I’ve been reading an article from Michael Krigsman today related to Virgin Blue’s “cloud” failure in Australia along with a response from Bob Warfield. These articles raised the question in passing of whether such offerings can really be called cloud offerings and also brought back the whole issue of ‘private clouds’ and their potentially improper use as a source of FUD and protectionism.
Navitaire essentially seem to have been hosting an instance of their single-tenancy system in what appears to be positioned as a ‘private cloud’. As other people have pointed out, if this was a true multi-tenant cloud offering then everyone would have been affected and not just a single customer. Presumably then – as a private cloud offering – this is more secure, more reliable, has service levels you can bet the business on and won’t go down. Although looking at these reports it seems like it does, sometimes.
Now I have no doubt that Navitaire are a competent, professional and committed organisation who are proud of the service they offer. As a result I’m not really holding them up particularly as an example of bad operational practice but rather to highlight widespread current practices of repositioning ‘legacy’ offerings as ‘private cloud’ and the way in which this affects customers and the reporting of failures.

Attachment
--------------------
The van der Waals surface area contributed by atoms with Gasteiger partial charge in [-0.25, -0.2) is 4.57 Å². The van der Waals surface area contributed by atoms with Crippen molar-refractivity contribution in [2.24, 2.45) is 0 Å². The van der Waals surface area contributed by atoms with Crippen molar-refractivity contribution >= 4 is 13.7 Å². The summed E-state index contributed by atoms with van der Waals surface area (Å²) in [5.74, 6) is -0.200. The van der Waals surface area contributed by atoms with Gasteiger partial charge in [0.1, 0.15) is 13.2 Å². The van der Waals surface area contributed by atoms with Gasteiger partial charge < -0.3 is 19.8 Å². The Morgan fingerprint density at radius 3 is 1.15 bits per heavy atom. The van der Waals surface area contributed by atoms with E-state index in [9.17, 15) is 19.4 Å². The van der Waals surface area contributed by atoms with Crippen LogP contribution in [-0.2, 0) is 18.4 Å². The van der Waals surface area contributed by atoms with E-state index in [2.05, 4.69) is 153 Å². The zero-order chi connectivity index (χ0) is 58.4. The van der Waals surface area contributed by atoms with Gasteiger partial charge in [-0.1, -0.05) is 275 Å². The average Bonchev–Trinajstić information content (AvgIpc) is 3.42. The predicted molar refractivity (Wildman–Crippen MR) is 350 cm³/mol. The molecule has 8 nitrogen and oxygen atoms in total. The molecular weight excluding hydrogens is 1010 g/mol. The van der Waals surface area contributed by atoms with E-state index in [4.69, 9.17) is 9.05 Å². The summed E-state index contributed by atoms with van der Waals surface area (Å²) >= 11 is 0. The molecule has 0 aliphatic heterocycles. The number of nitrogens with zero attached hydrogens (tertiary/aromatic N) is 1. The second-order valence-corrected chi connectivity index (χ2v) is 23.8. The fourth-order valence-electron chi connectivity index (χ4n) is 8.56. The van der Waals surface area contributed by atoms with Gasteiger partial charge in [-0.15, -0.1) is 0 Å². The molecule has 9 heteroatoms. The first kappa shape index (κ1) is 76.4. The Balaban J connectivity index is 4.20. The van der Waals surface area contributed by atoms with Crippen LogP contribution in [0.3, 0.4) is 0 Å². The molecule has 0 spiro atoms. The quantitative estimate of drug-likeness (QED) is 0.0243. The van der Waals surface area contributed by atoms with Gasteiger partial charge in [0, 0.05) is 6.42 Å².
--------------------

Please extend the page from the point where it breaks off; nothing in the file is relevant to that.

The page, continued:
Many providers whose software or platform is not multi-tenant are aggressively positioning their offering as ‘private cloud’ both as an attempt to maintain revenues for their legacy systems and a slightly cynical way to press on companies’ worries about sharing. Such providers are usually traditional software or managed service providers who have no multi-tenant expertise or assets; as a result they try to brand things cloud whilst really just delivering old software in an old hosted model. Whilst there is still potentially a viable market in this space – i.e. moving single-tenant legacy applications from on-premise to off-premise as a way of reducing the costs of what you already have and increasing focus on core business – such offerings are really just managed services and not cloud offerings. The ‘private’ positioning is a sweet spot for these people, however, as it simultaneously allows them to avoid the significant investment required to recreate their offerings as true cloud services, prolongs their existing business models and plays on customers uncertainty about security and other issues. Whilst I understand the need to protect revenue at companies involved in such ‘cloud washing’ – and thus would stop short of calling these practices cynical – it illustrates that customers do need to be aware of the underlying architecture of offerings (as Phil Wainwright correctly argued). In reality most current ‘private cloud’ offerings are not going to deliver the levels of reliability, configurability and scale that customers associate with the promise of the cloud. And that’s before we even get to the more business transformational issues of connectivity and specialisation.